The newfound power of informationally empowered influence is often underappreciated and used without reflection. For instance, I was baffled to learn at a recent talk that user experience (UX) design students grow up with a deep appreciation of the goals and techniques set out in Eyal’s “Hooked”, which promises to teach readers how to build “habit-forming products.” As Brignull (2023) points out, the ‘hook’ cycle espoused in the book is just a reconceptualisation of the dopamine loop that medical researchers use to understand how addictions manifest themselves. We learn from science, alright, but we do it without much critical understanding of what we create.

In summary, the digital age also aggravates the newfound access to mass influence for many actors with informational, data-driven power to influence more effectively.

AI-Mediated influence

Finally, note that informational empowerment and the proliferation of social influence still have humans at their core. Increasingly, however, Artificial intelligence (AI) plays a pivotal role in mediating social influence, raising questions about the values embedded in the mediation process that shape the type of influences we encounter online (Hancock et al. 2020).

For example, recommender systems determine the reach and impact of social media posts. For all Peter the psychopath may know about swaying human opinion, ‘hooking’ his followers, and influencing them using social heuristics, the actual reach and impact of his carefully crafted post will ultimately depend on the workings of the social media platform’s recommender system that mediates his influence on others.

This form of mediating content or influences created by humans is one form of AI mediation that warrants closer attention. Another form is the generation of influence by AI systems themselves. Generative AI revolutionises influence creation, removing the bottleneck of creating content manually.

On the one hand, this means that criminals, fraudsters, trolls, and propagandists will more easily and automatically generate influence that suits their nefarious schemes (Weidinger et al. 2023; Goldstein et al. 2023).

On the other hand, the rise of influence driven by generative AI applications means an increased risk of unwitting manipulation, which I will cover in more detail in the next post in this series (see also Klenk 2024 for discussion). In short, even if you have no malign intentions, the ‘rules’ by which generative AI tends to generate influence may not be aligned with the rules that we consider important for good influence.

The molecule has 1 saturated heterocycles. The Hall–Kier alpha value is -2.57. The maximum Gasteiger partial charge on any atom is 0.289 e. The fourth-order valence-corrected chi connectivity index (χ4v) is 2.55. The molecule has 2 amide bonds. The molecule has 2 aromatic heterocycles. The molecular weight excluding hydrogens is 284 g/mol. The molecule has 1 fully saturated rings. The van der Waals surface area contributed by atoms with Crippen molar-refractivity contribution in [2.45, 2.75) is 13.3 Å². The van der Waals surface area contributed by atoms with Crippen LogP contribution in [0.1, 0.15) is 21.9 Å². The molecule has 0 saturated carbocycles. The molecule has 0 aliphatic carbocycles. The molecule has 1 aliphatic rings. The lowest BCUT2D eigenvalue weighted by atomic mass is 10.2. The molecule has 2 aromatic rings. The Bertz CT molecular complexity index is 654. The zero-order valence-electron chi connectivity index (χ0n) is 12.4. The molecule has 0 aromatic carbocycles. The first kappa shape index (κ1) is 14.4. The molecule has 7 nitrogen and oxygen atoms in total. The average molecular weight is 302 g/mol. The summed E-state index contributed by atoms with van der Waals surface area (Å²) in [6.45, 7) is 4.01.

Conclusion and Outlook

Problematic forms of social influence are on the rise. The digital age proliferates access, enables informational empowerment, and mediates social influence using AI.

In the next post in this series, I will show how these three factors are increasingly combined and how they lead to a new and hitherto neglected problem concerning the value of digital influence in terms of its corrupting effect.



Brignull, H. (2023). Deceptive Patterns: Exposing the tricks tech companies use to control you. Harry Brignull.

Cialdini, R. B. (2009). Influence: Science and practice. Pymble, NSW, New York, NY: HarperCollins.

Eyal, N. (2016). Hooked: How to build habit-forming products. Norwick: Penguin Books.

Faraoni, S. (2023). Persuasive Technology and computational manipulation: hypernudging out of mental self-determination. Frontiers in Artificial Intelligence, 6, 1216340. doi:10.3389/frai.2023.1216340.

Goldstein, J. A., Sastry, G., Musser, M., DiResta, R., Gentzel, M., & Sedova, K. (2023). Generative Language Models and Automated Influence Operations: Emerging Threats and Potential Mitigations. doi:04246.

Hancock, J. T., Naaman, M., & Levy, K. (2020). AI-Mediated Communication: Definition, Research Agenda, and Ethical Considerations. Journal of Computer-Mediated Communication, 25, 89–100. doi:10.1093/jcmc/zmz022.

Hill, K. (2012, February 16). How Target Figured Out A Teen Girl Was Pregnant Before Her Father Did. Forbes. Accessed 28 November 2023.

Klenk, M. (2024). Ethics of generative AI and manipulation: a design-oriented research agenda. Ethics and Information Technology, 26, 1–15. doi:10.1007/s10676-024-09745-x.

Klenk, M., & Jongepier, F. (2022a). Introduction and overview of chapters. In M. Klenk & F. Jongepier (Eds.), The Philosophy of Online Manipulation (pp. 1–12). New York, NY: Routledge.

Klenk, M., & Jongepier, F. (2022b). Manipulation Online: Charting the field. In M. Klenk & F. Jongepier (Eds.), The Philosophy of Online Manipulation (pp. 15–48). New York, NY: Routledge.

Leiter, B. (2022). The Epistemology of the Internet and the Regulation of Speech in America. Georgetown Journal of Law & Public Policy, 20, 903.

Matz, S. C., Kosinski, M., Nave, G., & Stillwell, D. J. (2017). Psychological targeting as an effective approach to digital mass persuasion. Proceedings of the National Academy of Sciences, 114, 12714–12719. doi:10.1073/pnas.1710966114.

Pew Research Center’s Journalism Project. (2012). The Role of Social Media in the Arab Uprisings. Accessed 25 January 2024.

Susskind, J. (2018). Future politics: Living together in a world transformed by tech. Oxford: Oxford University Press.

Thaler, R. H., & Sunstein, C. R. (2009). Nudge: Improving decisions about health, wealth and happiness /  Richard H. Thaler and Cass R. Sunstein. London: Penguin Books.

Weidinger, L., Rauh, M., Marchal, N., Manzini, A., Hendricks, L. A., Mateos-Garcia, J., et al. (2023). Sociotechnical Safety Evaluation of Generative AI Systems.

Zuboff, S. (2019). The age of surveillance capitalism: The fight for a human future at the new frontier of power. New York, NY: PublicAffairs.

Image by  Gerd Altmann  from  Pixabay